By R. R. POOLE, B.Sc.
The light speedboat is such a recent development of marine engineering that it has not yet outgrown the conservatism of long established practice.
From earliest times it has been both necessary and customary to provide vessels with ballast and all parts of a boat have in consequence grown to generous dimensions and unstinted weight. Marine engines are therefore naturally much heavier than their counterparts on land, and weight-to-power ratios of 20 lbs. per b.h.p. are not uncommon, as compared with some 10 lbs. per b.h.p. for ordinary car engines. Racing car engines run from 3 to 5 lbs. per b.h.p. and aircraft naturally lower still, down even to 1 in the larger motors. Now great massiveness may be right and proper in a slow moving displacement hull, but it is evident that the resistance to motion of a fast boat depends in some way on its immersion and so on the total weight.
This has not been lost sight of in the case of larger and higher powered racing boats in which aero engines figure prominently, and in the Duke of York’s trophy class, where supercharged high speed motors are used, identical in design with modern racing car engines. It is in the very light boats that one finds the engine weight becoming disproportionately high, though undoubtedly some modern outboard units are very light when the whole assembly is taken into account. Even here, however, there is room for considerable improvement, possibly, in the direction of aircooling, since a watercooled two-stroke of some 350 c.c. cylinder volume develops not more than seven or eight b.h.p., while one well known overhead camshaft motorcycle engine can be made to develop 25 b.h.p. with the same capacity, and is rather lighter so far as the actual power unit is concerned.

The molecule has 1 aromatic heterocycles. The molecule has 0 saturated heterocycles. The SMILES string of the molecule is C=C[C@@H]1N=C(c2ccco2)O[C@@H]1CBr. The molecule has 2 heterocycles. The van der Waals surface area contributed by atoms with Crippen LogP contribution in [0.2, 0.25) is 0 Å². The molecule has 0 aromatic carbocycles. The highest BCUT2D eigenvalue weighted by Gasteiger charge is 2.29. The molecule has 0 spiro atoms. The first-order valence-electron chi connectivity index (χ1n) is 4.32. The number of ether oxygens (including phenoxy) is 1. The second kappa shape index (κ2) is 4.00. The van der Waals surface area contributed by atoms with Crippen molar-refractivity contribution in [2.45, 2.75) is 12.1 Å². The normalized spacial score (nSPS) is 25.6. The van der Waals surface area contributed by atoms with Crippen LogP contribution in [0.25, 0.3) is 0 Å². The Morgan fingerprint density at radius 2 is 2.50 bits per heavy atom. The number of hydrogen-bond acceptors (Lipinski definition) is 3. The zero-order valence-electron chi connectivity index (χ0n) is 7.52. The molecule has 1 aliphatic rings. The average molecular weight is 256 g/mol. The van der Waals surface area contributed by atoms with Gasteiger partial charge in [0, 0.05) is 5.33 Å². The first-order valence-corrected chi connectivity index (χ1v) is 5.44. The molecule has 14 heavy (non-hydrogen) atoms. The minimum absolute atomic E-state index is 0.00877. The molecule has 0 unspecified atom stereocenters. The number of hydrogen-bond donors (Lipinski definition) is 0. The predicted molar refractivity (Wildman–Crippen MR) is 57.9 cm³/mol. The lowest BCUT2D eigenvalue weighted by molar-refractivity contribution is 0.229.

There appears to be no fundamental objection to aircooled engines, since rusting can be absolutely prevented by means of electrolyte deposits of zinc or cadmium, and the absence of a circulating system is an advantage not to be despised, particularly for racing on some of our unclean inland waters. The silencing of the exhaust by means of the waste cooling water in the usual types of engine is often insisted upon in competition work, and in many cases aircooled engines are definitely debarred. However this is by no means universal and in any case need not prevail indefinitely, so there may be a considerable future for the aircooled motor in both outboard and inboard driven boats.
In the former, some such engine as the A.B.C. opposed twin would appear to possess advantages over the water cooled two stroke of about the same capacity, on the grounds of both power and lightness, though its additional complexity might prejudice many in favour of the valveless unit. For inboard drives one’s mind turns towards a hefty single cylinder of perhaps 500 c.c. such as the Norton. This could be housed in the forward section of a single step skimmer, with its cylinder barrel and head projecting through the decking into an unobstructed air current, and readily accessible for carburettor and valve adjustment. Alternatively a V twin mounted transversely would give a very accessible arrangement and certainly a very high power ratio, both on weight and capacity bases.
The overhead valve 500 c.c. Norton develops nearly 30 b.h.p. at a maximum speed of about 4,500 r.p.m., a suitable speed for a direct driven propeller of 5 or 6 inches diameter. Overhead valve twins of some 850 c.c. are said to be capable of about 40 b.h.p. at roughly the same speed.
It would appear therefore that if real advantage would accrue from a saving of weight in a boat really designed for the purpose of travelling fast, the use of air cooled engines would be one of the first steps towards this end, and their performance in their more normal field testifies well to their reliability and general performance.